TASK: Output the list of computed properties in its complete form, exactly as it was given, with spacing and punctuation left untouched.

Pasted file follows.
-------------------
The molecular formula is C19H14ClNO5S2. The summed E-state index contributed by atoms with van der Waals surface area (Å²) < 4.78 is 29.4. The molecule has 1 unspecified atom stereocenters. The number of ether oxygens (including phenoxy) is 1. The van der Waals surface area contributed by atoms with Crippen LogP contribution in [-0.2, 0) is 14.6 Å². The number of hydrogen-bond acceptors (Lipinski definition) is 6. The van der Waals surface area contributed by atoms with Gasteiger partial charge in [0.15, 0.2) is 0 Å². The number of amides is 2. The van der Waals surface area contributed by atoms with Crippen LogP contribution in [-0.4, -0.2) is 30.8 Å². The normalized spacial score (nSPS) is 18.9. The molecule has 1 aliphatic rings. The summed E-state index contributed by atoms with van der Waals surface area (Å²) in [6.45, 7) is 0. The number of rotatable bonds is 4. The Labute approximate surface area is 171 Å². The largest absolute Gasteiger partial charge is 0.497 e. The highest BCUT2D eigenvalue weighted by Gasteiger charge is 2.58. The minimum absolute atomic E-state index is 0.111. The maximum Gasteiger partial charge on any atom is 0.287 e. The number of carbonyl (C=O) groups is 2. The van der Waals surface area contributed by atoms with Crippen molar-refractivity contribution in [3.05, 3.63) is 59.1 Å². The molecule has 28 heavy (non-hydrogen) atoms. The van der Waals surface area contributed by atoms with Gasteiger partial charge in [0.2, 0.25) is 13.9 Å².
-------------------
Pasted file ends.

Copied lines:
The molecular formula is C19H14ClNO5S2. The summed E-state index contributed by atoms with van der Waals surface area (Å²) < 4.78 is 29.4. The molecule has 1 unspecified atom stereocenters. The number of ether oxygens (including phenoxy) is 1. The van der Waals surface area contributed by atoms with Crippen LogP contribution in [-0.2, 0) is 14.6 Å². The number of hydrogen-bond acceptors (Lipinski definition) is 6. The van der Waals surface area contributed by atoms with Gasteiger partial charge in [0.15, 0.2) is 0 Å². The number of amides is 2. The van der Waals surface area contributed by atoms with Crippen LogP contribution in [-0.4, -0.2) is 30.8 Å². The normalized spacial score (nSPS) is 18.9. The molecule has 1 aliphatic rings. The summed E-state index contributed by atoms with van der Waals surface area (Å²) in [6.45, 7) is 0. The number of rotatable bonds is 4. The Labute approximate surface area is 171 Å². The largest absolute Gasteiger partial charge is 0.497 e. The highest BCUT2D eigenvalue weighted by Gasteiger charge is 2.58. The minimum absolute atomic E-state index is 0.111. The maximum Gasteiger partial charge on any atom is 0.287 e. The number of carbonyl (C=O) groups is 2. The van der Waals surface area contributed by atoms with Crippen molar-refractivity contribution in [3.05, 3.63) is 59.1 Å². The molecule has 28 heavy (non-hydrogen) atoms. The van der Waals surface area contributed by atoms with Gasteiger partial charge in [0.2, 0.25) is 13.9 Å².